5 Jan' 22 | By christian
What are the different types of web hosting and can hosting really be sustainable?
When you visit a website, it accesses the website’s files and resources that are stored online, making it available 24/7. There are several different types of hosting available, and determining which is best for you will depend on what your website intent is, how large it is and how much traffic it receives.
The types of hosting are:
Shared hosting is good for smaller, low-traffic, starter websites and is usually quick and simple to get set up. This option is when you share a web server with multiple other websites. You all share the same resources, RAM and CPU, which means the cost is shared,
making shared hosting one of the more affordable options. The downside to this is that you are sharing the space, sometimes with 100s of other websites, which means if a website gets attacked or has a surge in usage, it can affect and possibly endanger your site.
VPS hosting is good for medium-sized sites with a bit more traffic. A VPS hosting solution is a step up from shared hosting. It mimics a dedicated server environment within a shared server. You share the physical server but have your resources. Even though you share the server, because you have your own allocated section, other sites won’t affect yours if they get a surge in traffic. Although it is more expensive and requires more technical knowledge to manage than a shared hosting solution, it is still economical compared to a dedicated server.
Dedicated hosting is when you have the entire physical server and all its resources just for yourself. These are used for large, high-traffic websites that require a fast, flexible and customisable solution and give full control over everything from security to operating system. Although all this power does come at a cost, dedicated hosting is one of the most expensive options.
One of the more popular hosting solutions is cloud hosting with many people using AWS (Amazon Web Services) and Google Cloud hosting. This is where a network of multiple virtual and physical servers hosting your website. Cloud hosting is scalable too, meaning if your site grows over time and traffic increases, more and more resources can become available to you. Cloud hosting is more reliable too, with it being a network of servers, it doesn’t matter if one goes down or breaks.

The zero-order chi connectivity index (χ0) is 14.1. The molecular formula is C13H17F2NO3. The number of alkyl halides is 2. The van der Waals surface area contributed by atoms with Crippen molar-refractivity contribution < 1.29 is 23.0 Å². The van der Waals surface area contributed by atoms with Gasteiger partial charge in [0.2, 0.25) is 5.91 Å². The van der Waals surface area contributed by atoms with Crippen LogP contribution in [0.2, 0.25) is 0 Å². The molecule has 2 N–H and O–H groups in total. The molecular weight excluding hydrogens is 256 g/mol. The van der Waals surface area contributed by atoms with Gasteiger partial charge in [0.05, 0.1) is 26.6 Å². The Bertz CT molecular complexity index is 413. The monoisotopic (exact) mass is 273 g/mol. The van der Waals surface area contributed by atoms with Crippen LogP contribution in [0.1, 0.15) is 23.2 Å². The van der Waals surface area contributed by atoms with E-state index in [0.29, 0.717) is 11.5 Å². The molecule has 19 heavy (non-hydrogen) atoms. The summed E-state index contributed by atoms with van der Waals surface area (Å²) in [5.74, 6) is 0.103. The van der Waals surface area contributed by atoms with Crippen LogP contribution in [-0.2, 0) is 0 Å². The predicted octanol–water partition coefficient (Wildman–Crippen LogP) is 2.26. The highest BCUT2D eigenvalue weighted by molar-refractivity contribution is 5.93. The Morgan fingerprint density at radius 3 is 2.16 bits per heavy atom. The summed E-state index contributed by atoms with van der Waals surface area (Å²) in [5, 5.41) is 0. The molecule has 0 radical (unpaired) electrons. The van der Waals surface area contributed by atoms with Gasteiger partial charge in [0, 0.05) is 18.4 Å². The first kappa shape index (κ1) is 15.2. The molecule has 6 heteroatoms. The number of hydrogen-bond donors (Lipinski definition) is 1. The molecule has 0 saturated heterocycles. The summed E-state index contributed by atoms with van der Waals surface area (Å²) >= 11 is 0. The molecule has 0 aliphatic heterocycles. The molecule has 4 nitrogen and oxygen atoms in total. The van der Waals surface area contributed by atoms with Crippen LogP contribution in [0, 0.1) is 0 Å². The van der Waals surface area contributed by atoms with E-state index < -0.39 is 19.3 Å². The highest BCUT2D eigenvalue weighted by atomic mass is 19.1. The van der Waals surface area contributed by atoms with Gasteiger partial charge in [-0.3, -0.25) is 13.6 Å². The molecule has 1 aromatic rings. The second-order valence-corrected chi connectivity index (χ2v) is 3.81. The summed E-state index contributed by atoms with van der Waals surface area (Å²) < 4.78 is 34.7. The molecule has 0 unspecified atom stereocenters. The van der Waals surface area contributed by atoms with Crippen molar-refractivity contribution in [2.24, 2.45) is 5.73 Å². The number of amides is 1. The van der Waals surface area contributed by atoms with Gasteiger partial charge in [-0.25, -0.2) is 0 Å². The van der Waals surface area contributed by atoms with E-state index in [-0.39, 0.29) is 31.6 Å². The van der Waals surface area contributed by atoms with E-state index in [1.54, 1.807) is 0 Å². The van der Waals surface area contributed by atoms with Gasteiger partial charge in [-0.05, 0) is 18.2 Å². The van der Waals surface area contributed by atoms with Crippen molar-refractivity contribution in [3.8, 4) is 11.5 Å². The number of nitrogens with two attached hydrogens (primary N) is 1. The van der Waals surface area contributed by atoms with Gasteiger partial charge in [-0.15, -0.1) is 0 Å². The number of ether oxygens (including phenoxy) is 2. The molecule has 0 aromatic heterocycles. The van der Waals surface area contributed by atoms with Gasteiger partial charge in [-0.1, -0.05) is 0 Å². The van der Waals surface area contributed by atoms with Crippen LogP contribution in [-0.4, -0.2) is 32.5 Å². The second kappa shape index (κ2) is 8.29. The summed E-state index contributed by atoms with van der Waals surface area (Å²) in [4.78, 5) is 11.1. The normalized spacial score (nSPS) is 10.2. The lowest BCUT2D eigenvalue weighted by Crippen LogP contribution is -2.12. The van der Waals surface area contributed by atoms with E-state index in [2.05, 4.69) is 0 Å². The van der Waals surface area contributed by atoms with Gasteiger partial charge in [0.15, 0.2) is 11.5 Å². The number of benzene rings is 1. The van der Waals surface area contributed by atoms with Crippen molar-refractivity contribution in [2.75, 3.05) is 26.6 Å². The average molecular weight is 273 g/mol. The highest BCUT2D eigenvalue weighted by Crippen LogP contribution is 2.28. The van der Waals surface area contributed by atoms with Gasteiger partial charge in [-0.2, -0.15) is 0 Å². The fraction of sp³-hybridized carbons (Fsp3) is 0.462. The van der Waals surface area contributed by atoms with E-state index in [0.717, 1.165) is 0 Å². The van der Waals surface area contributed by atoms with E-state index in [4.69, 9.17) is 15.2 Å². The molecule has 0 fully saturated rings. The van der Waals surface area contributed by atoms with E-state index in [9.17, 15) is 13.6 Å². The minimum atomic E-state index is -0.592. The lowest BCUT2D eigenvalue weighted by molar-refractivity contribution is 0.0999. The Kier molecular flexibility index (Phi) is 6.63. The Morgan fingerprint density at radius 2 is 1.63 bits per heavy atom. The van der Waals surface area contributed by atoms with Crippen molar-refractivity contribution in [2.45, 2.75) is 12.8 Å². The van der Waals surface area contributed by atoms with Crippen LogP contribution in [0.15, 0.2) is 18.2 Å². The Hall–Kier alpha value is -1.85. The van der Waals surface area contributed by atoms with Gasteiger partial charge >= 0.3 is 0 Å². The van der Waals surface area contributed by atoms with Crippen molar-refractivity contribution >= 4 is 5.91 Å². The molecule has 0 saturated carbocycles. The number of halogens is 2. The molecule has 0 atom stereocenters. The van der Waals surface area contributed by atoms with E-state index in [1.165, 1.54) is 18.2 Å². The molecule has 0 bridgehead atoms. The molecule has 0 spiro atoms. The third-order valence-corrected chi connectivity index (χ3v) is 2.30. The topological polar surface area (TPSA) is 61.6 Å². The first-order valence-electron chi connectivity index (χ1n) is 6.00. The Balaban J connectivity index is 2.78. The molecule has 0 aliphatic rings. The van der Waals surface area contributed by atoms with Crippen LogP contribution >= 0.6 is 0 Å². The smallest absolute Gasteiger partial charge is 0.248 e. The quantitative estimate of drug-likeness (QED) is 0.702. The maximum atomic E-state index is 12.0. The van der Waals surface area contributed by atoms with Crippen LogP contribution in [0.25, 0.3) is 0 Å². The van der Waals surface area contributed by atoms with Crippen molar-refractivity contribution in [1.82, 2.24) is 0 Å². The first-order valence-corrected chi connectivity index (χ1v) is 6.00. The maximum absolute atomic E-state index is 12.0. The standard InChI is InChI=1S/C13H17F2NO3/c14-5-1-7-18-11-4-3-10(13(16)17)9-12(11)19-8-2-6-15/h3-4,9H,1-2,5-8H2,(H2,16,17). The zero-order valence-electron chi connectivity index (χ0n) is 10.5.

The majority of hosting can also come as managed. This means if you don’t have the technical know-how or just the time and resources to look after a server yourself, you can purchase managed hosting. This is where the company you purchase the hosting from manages it themselves, looking after software and hardware maintenance, security, monitors activity, and takes care of backups. This can leave you with peace of mind knowing your website is in safe hands, however, it will come at an extra cost.
When it comes to choosing to hosting, there are a few things you need to think about:
WordPress is the CMS of choice for over a third of all websites. Some companies offer hosting specifically tailored for a particular CMS to help it perform at maximum capability and offer additional functionality and features.
Hear at Syntiro Support, our preferred hosting provider is WP Engine, where we are an agency partner. WP Engine is the leading WordPress digital experience platform. They integrate with best-in-class technology partners, including Google Cloud, AWS, and New Relic, and optimise their technology for WordPress. With Managed WordPress packages, they automate WordPress updates, manage upgrades, provide daily backups and continuous website monitoring with 24/7/365 support. Hosting also comes with a free CDN so your sites load lightning fast.
WP Engine servers run through Google and Amazon, so essentially the way they source their energy is also the same as WP Engine. Amazon Web Services (AWS) is focused on efficiency and continuous innovation across their global infrastructure, as they continue on their path to powering operations with 100% renewable energy by 2025.
Google has been Carbon neutral since 2007 and plans to be Carbon free by 2030, doing everything with the Earth in mind. Building on their leadership position as the world’s largest annual corporate purchaser of renewable energy, they continue to innovate ways to make their operations more sustainable, inspiring others to follow.
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